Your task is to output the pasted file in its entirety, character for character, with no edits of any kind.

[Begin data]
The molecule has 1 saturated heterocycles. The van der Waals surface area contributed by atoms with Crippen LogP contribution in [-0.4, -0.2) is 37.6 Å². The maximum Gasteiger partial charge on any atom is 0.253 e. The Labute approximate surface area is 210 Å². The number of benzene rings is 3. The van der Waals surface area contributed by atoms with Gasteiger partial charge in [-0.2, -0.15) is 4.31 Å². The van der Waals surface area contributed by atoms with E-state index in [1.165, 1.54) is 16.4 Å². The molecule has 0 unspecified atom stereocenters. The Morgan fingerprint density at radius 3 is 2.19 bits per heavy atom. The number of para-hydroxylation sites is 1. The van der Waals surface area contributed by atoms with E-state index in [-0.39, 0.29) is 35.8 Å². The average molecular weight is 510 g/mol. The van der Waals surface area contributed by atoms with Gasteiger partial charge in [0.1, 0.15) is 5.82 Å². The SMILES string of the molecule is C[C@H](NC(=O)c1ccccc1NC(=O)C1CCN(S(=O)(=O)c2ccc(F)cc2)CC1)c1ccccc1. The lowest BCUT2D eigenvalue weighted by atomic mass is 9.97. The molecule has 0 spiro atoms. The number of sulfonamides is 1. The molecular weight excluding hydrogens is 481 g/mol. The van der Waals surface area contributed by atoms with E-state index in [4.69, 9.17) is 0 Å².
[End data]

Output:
The molecule has 1 saturated heterocycles. The van der Waals surface area contributed by atoms with Crippen LogP contribution in [-0.4, -0.2) is 37.6 Å². The maximum Gasteiger partial charge on any atom is 0.253 e. The Labute approximate surface area is 210 Å². The number of benzene rings is 3. The van der Waals surface area contributed by atoms with Gasteiger partial charge in [-0.2, -0.15) is 4.31 Å². The van der Waals surface area contributed by atoms with E-state index in [1.165, 1.54) is 16.4 Å². The molecule has 0 unspecified atom stereocenters. The Morgan fingerprint density at radius 3 is 2.19 bits per heavy atom. The number of para-hydroxylation sites is 1. The van der Waals surface area contributed by atoms with E-state index in [-0.39, 0.29) is 35.8 Å². The average molecular weight is 510 g/mol. The van der Waals surface area contributed by atoms with Gasteiger partial charge in [0.1, 0.15) is 5.82 Å². The SMILES string of the molecule is C[C@H](NC(=O)c1ccccc1NC(=O)C1CCN(S(=O)(=O)c2ccc(F)cc2)CC1)c1ccccc1. The lowest BCUT2D eigenvalue weighted by atomic mass is 9.97. The molecule has 0 spiro atoms. The number of sulfonamides is 1. The molecular weight excluding hydrogens is 481 g/mol. The van der Waals surface area contributed by atoms with E-state index in [4.69, 9.17) is 0 Å².